For us, we have found that referrals and social media are great. However, it is the moms that drive our business. Moms are engaged in every part of the process. The mom goes on college visits. The mom works with the student to keep their grades up. The mom pushes the student to be engaged in extracurriculars and complete their application essays. We take the pressure and burden off the mom and work with these individual items and more. This constant involvement can cause strain on a parent–child relationship. If we can relieve that friction, life at home becomes a little more enjoyable. Once a mom sees how we have helped to create better harmony at home, the word of mouth spreads.
What is it like working with your husband? How do you handle the personal side vs. the professional side of your relationship?
Working with Andrew allows us to have both parents’ points of view as we work with students. We can call on our personal experiences as well as well as the knowledge we’ve developed together. Also, we had two different college experiences which we are both able to share with the families we work with. For many working with their husband may not be a manageable situation because they consider that as to much time together. For us, we recognize each other’s expertise and know our own limitations. We have discovered my strengths are Andrew’s weaknesses and vice versa. We are the same whether at work or home.
What is your proudest accomplishment?
It’s rewarding to see our children become successful both in college and their careers. As parents we want only the best for our kids. As we work with students, they become part of our family. We often refer to them as our kids as well.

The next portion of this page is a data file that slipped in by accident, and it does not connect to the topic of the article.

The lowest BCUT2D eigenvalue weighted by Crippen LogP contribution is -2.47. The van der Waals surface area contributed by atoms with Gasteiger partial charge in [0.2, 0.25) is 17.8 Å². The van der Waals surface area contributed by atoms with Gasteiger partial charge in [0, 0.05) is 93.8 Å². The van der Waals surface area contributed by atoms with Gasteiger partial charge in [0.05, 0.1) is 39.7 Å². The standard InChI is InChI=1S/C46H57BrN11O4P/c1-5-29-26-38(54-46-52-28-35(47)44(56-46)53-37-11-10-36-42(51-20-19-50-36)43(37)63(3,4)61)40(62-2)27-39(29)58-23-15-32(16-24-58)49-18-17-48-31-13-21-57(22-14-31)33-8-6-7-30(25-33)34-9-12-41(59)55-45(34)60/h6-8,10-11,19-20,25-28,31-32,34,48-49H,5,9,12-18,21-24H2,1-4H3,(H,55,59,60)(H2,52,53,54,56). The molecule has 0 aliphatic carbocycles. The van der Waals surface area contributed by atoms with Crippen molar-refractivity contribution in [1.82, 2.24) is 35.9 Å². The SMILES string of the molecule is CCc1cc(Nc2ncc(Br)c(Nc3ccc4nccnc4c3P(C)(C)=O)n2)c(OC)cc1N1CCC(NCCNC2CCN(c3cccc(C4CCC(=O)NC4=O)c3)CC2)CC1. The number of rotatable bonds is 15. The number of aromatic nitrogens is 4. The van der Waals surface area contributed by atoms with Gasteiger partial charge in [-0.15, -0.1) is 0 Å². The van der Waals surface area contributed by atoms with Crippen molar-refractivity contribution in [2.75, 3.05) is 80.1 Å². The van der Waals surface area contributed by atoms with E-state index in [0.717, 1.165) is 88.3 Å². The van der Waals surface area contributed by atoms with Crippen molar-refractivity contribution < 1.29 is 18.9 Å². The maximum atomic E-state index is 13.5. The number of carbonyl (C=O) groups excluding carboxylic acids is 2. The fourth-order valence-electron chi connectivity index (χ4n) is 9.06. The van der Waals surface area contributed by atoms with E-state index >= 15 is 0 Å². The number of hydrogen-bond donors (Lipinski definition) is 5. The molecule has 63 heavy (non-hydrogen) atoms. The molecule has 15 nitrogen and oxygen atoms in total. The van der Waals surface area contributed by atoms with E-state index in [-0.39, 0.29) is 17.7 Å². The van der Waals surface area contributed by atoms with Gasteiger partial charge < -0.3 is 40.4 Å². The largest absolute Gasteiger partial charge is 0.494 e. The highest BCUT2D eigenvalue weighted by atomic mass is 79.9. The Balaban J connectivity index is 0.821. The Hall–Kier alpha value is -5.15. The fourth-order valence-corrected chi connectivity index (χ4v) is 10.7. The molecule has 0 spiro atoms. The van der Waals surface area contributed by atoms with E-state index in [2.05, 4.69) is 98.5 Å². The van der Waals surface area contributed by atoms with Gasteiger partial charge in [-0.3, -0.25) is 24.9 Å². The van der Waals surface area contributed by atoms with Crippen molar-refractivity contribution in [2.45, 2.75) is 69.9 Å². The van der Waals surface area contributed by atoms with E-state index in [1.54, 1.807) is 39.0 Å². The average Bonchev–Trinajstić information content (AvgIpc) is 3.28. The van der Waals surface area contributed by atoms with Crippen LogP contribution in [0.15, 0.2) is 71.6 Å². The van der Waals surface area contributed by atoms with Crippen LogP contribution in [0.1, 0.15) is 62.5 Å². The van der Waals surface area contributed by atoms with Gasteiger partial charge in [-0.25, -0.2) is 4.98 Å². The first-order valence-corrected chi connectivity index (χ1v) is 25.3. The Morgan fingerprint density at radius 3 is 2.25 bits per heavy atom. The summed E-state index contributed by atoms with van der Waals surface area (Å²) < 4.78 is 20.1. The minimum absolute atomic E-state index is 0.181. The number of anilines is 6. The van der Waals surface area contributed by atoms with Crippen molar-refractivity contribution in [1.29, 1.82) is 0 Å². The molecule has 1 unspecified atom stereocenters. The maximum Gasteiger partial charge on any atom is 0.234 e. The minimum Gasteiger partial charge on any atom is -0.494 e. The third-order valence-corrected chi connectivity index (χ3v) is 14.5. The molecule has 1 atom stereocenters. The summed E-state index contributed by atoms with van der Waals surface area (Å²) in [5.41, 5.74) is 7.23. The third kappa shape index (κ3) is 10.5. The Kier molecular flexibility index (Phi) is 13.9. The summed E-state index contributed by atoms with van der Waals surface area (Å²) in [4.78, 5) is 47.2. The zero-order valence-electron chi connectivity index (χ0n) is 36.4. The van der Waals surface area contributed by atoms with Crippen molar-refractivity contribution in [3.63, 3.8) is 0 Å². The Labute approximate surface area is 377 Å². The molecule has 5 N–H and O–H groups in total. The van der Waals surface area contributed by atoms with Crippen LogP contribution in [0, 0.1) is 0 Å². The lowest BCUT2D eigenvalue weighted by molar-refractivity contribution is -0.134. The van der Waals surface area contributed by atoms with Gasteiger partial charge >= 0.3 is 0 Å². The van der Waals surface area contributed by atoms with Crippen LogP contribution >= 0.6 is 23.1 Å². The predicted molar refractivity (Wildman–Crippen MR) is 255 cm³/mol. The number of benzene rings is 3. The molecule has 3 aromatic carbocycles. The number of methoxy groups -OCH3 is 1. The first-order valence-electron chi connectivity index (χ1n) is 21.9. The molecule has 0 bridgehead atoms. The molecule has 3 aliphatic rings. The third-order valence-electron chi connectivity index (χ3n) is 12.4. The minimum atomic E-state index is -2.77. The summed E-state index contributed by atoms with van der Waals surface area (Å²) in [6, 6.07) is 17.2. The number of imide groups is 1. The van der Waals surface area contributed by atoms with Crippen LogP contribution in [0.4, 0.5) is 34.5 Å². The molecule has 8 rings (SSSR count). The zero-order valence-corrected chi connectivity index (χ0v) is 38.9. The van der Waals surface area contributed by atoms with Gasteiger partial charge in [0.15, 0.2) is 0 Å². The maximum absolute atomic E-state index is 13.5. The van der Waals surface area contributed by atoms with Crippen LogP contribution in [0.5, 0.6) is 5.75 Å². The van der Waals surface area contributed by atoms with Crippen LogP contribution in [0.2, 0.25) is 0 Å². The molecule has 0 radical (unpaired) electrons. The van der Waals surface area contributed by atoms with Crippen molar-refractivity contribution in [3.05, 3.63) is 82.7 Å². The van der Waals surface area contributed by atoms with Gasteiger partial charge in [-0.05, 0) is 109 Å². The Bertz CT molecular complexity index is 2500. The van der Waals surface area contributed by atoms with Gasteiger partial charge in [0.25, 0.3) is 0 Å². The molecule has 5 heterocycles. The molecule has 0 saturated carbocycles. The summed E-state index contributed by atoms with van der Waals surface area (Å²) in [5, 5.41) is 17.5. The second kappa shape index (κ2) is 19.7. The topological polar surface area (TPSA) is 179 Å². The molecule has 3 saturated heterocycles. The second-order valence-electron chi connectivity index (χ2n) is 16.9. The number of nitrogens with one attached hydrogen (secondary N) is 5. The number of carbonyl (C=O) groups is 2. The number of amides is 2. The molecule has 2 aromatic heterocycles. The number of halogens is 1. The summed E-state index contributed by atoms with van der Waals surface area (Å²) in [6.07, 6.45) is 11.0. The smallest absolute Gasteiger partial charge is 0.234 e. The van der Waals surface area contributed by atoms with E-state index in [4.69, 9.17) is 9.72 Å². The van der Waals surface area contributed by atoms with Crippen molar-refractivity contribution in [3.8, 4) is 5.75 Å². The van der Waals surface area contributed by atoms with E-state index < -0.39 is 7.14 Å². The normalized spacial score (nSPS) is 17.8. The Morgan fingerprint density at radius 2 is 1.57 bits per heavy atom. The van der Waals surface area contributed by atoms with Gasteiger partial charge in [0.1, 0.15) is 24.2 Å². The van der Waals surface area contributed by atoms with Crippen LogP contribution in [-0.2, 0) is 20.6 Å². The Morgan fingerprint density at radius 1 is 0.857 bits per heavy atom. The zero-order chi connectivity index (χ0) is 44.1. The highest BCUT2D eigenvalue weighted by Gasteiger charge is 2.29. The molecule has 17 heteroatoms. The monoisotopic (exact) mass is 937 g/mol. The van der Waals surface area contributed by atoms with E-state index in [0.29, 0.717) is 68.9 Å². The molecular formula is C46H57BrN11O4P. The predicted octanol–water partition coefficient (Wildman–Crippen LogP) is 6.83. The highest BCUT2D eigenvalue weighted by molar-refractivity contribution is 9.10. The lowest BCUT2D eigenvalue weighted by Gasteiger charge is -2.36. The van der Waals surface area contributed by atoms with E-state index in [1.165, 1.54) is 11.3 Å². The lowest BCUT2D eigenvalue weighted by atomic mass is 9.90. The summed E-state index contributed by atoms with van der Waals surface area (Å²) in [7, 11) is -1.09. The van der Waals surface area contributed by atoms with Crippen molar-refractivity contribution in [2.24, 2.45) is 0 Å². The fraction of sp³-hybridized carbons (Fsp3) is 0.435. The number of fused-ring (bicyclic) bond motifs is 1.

We love watching our students reach their goals. It isn’t always the brightest student that wows us, but often the one who wants it the most. What I mean is, helping an average student with an average GPA get into her dream school with scholarships is as rewarding as helping the student with a 35 on their ACT with a 4.0+ GPA get into Georgetown University. Each student is different and has a different story to tell.
At Class 101, our job is to help each student tell that story so they can find a place for themselves. This past year, we have had amazing success stories. One of our students increased their ACT by 8 point, 14 in the reading section alone. This gave him more options for college and he received more scholarships. Another student with autism was told he would need to stay close to home to attend college. We showed him how he could expand his horizons and he is now heading to Georgetown University. Another young lady received a full-tuition scholarship to a college she was not aware of until we coaxed her into going for a visit. She fell in love when she arrived to campus.
We have so many wonderful stories like this and each is special to us.
What was your biggest failure?
As a mom, I wish I would have known then what I know now. The pressure of college planning caused a lot of yelling and tears in our household. It wasn’t until our last child, Aubrey, that we finally figured it all out. I want to save other families that experience so parents enjoy the time they have with their child. Our children
grow up fast enough and get busy.
What is the most important piece of advice you would like parents to know about the college admissions process today?
The college search and application process can be somewhat overwhelming, so start early. COVID-19 is a perfect example. Many students were planning visits to colleges during their spring break and are now everything is temporarily on hold.
Families often get lost in the essay process without help. When that happens, deadlines pass, and scholarship opportunities get lost. At Class 101, we take all of the burden off the parent and we help the student find the right college fit. We work to save money for the family and make sure the deadlines are met.